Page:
A parent never knows what might catch their child's fancy at any given time. And that's especially true for gifted children, who tend to pursue their passions with an intensity and focus that would bring most adults (especially exhausted moms and dads who have already checked out every book from the library and listened to a series of lectures on the subject) to their knees.
If you live in New York City (or the surrounding areas) and your child's current interest happens to be butterflies, then boy, are you in luck (or not, depending on how you feel about spending every free moment in a temperature controlled room in a museum - if that's not your cup of tea, make sure your budding lepidopterist doesn't see this).
Because the butterflies are on their way back to NYC!
Or, rather, The Butterfly Conservatory: Tropical Butterflies Alive in Winter, is returning to the American Museum of Natural History on October 12, 2013 and staying through May 26, 2014.
“The Butterfly Conservatory is a joyful, enchanting, and educational exhibition for both children and adults, and truly transports visitors out of their everyday lives into a magical setting teeming with color and flourishing life,” said Ellen V. Futter, President of the American Museum of Natural History. “That’s why it’s one of our most popular exhibitions. We are proud to present this magical and beautiful exhibition that offers an instructive interactive experience and a unique opportunity to observe the diversity of nature in a re-created tropical forest environment filled with butterflies.”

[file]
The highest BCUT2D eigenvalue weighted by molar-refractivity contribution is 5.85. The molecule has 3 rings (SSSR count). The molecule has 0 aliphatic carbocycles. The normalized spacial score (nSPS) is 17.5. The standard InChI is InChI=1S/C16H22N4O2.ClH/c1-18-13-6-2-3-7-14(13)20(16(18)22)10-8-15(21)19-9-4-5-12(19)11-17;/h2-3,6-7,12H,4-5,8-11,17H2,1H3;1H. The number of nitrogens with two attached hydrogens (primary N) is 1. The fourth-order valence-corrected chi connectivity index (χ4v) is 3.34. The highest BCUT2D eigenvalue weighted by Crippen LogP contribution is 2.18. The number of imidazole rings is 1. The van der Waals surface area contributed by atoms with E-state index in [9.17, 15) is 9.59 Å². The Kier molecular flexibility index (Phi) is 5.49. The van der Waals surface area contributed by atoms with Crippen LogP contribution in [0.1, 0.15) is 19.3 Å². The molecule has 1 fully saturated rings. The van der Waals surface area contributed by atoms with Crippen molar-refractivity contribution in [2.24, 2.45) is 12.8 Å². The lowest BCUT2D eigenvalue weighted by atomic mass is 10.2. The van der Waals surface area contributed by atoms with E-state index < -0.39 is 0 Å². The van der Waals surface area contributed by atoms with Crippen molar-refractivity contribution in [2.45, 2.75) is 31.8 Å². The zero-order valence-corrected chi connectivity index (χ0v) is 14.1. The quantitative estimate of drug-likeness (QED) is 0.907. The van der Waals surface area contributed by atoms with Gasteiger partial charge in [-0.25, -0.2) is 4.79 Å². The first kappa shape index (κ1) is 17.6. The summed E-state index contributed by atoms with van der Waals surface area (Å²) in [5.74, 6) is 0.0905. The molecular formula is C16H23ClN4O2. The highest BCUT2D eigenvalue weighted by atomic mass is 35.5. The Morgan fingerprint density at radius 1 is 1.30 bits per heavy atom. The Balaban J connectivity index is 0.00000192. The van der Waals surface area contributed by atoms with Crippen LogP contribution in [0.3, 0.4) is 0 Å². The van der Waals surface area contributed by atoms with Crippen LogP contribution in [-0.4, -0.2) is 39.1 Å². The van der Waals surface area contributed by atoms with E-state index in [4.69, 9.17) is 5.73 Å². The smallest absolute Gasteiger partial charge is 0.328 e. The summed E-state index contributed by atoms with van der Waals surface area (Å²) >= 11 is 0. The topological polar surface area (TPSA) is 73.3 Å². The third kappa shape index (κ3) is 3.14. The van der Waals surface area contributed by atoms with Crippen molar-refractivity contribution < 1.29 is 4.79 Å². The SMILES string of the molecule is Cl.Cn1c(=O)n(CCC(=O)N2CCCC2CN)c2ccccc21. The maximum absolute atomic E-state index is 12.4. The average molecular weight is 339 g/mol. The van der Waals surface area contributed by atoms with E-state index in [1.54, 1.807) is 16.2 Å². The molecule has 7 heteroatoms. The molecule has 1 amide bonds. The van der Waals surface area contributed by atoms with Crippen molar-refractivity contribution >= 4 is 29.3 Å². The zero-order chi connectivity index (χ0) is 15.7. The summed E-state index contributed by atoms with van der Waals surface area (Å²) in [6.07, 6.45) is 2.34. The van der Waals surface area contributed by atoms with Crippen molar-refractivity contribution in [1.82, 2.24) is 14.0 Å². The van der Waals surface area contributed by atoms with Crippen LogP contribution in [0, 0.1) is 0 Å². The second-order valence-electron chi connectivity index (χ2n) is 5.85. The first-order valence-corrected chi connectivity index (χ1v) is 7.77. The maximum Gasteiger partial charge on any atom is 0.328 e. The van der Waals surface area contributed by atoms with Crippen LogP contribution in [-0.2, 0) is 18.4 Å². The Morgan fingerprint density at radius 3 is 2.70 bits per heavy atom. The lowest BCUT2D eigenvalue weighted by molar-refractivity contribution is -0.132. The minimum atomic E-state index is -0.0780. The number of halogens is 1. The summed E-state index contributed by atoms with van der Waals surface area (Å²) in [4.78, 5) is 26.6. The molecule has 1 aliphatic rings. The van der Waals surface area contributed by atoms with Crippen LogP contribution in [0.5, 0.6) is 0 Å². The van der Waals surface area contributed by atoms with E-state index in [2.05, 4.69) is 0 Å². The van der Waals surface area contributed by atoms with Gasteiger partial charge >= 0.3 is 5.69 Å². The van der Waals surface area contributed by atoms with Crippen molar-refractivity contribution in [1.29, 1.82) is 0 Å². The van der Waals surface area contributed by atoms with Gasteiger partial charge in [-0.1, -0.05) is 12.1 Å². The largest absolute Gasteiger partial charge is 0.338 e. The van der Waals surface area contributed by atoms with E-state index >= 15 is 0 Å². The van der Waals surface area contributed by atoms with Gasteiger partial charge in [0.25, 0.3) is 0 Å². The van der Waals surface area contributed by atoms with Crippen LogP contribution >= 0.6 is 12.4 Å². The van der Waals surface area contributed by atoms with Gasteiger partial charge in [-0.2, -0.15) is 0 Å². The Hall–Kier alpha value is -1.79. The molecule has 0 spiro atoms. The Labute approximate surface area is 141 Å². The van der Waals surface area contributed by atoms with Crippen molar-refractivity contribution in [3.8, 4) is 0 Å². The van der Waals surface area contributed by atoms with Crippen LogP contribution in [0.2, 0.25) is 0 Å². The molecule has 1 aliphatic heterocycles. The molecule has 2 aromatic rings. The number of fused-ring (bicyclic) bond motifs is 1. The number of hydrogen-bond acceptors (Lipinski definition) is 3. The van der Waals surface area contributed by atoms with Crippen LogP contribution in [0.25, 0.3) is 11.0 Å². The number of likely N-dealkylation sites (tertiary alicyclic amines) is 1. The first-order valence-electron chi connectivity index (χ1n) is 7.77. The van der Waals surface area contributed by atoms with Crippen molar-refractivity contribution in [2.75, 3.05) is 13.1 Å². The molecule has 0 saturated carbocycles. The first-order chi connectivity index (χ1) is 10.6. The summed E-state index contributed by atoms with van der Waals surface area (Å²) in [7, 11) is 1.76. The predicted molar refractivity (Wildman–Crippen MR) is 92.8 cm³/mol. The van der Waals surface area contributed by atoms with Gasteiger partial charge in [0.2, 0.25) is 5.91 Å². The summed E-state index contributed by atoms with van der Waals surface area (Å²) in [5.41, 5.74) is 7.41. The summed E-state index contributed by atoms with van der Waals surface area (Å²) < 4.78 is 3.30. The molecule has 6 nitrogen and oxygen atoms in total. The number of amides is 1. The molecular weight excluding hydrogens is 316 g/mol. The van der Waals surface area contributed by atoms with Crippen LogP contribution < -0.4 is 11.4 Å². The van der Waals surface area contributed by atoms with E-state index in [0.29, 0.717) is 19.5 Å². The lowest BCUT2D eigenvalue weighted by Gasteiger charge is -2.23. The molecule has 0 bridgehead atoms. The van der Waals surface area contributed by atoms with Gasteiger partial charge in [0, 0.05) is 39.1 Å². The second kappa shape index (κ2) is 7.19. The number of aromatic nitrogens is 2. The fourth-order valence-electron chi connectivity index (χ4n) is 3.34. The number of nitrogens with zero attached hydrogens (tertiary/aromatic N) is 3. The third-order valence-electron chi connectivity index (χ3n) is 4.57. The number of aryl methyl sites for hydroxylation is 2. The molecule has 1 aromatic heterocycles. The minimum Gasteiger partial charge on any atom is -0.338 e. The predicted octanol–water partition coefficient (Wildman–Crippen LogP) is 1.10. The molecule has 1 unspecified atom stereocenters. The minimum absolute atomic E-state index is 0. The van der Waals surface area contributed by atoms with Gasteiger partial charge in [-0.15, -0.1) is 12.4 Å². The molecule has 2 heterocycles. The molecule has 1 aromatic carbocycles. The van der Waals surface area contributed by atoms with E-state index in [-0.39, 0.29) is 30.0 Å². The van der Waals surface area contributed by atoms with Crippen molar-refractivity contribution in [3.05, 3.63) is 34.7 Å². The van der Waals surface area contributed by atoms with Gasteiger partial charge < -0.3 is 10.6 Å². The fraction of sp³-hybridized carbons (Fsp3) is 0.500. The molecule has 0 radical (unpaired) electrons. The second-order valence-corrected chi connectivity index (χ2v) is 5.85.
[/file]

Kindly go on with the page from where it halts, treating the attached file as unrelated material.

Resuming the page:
Click on the butterfly drawing above or the View Photos link below to learn more about this one-of-a kind exhibit (and about a human phobia you probably knew nothing about)!
Tickets must be purchased in addition to regular admissions. General admission, which supports the Museum’s scientific and educational endeavors and offers access to the Museum’s 45 halls including the Rose Center for Earth and Space, is $22 (adults) suggested, $17 (students/seniors) suggested, $12.50 (children) suggested. For more information, call 212-769-5100 or visit the Museum’s website at amnh.org.